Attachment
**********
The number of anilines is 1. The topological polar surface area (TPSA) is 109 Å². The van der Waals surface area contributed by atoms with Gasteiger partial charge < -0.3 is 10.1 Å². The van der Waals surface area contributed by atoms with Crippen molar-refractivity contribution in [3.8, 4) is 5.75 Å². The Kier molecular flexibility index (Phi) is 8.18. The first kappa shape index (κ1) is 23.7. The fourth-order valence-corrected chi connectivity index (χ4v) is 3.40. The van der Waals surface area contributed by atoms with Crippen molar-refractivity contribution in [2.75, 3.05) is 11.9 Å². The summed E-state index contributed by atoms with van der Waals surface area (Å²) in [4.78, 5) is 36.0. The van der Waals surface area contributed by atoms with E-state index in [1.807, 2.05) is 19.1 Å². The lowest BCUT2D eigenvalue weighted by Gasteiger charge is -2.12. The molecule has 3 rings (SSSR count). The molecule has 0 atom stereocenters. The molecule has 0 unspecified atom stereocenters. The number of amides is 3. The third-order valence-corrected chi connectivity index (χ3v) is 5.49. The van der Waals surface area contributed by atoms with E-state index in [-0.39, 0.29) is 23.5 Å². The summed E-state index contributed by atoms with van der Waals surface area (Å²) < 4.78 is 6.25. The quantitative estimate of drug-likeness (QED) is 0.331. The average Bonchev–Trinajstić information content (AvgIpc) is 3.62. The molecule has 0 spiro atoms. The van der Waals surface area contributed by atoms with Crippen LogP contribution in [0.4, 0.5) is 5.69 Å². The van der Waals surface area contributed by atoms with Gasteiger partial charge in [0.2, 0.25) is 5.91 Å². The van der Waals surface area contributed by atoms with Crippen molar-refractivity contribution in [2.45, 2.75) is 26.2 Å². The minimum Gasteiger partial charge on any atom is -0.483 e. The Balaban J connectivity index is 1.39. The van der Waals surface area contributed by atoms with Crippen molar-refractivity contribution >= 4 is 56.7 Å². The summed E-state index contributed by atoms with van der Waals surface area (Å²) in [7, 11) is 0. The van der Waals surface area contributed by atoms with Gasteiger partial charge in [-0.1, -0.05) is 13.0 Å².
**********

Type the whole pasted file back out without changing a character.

The number of anilines is 1. The topological polar surface area (TPSA) is 109 Å². The van der Waals surface area contributed by atoms with Gasteiger partial charge < -0.3 is 10.1 Å². The van der Waals surface area contributed by atoms with Crippen molar-refractivity contribution in [3.8, 4) is 5.75 Å². The Kier molecular flexibility index (Phi) is 8.18. The first kappa shape index (κ1) is 23.7. The fourth-order valence-corrected chi connectivity index (χ4v) is 3.40. The van der Waals surface area contributed by atoms with Crippen molar-refractivity contribution in [2.75, 3.05) is 11.9 Å². The summed E-state index contributed by atoms with van der Waals surface area (Å²) in [4.78, 5) is 36.0. The van der Waals surface area contributed by atoms with E-state index in [1.807, 2.05) is 19.1 Å². The lowest BCUT2D eigenvalue weighted by Gasteiger charge is -2.12. The molecule has 3 rings (SSSR count). The molecule has 0 atom stereocenters. The molecule has 0 unspecified atom stereocenters. The number of amides is 3. The third-order valence-corrected chi connectivity index (χ3v) is 5.49. The van der Waals surface area contributed by atoms with E-state index in [-0.39, 0.29) is 23.5 Å². The summed E-state index contributed by atoms with van der Waals surface area (Å²) < 4.78 is 6.25. The quantitative estimate of drug-likeness (QED) is 0.331. The average Bonchev–Trinajstić information content (AvgIpc) is 3.62. The molecule has 0 spiro atoms. The van der Waals surface area contributed by atoms with Crippen LogP contribution in [0.4, 0.5) is 5.69 Å². The van der Waals surface area contributed by atoms with Gasteiger partial charge in [0.2, 0.25) is 5.91 Å². The van der Waals surface area contributed by atoms with Crippen molar-refractivity contribution in [2.45, 2.75) is 26.2 Å². The minimum Gasteiger partial charge on any atom is -0.483 e. The Balaban J connectivity index is 1.39. The van der Waals surface area contributed by atoms with Crippen molar-refractivity contribution >= 4 is 56.7 Å². The summed E-state index contributed by atoms with van der Waals surface area (Å²) in [7, 11) is 0. The van der Waals surface area contributed by atoms with Gasteiger partial charge in [-0.1, -0.05) is 13.0 Å².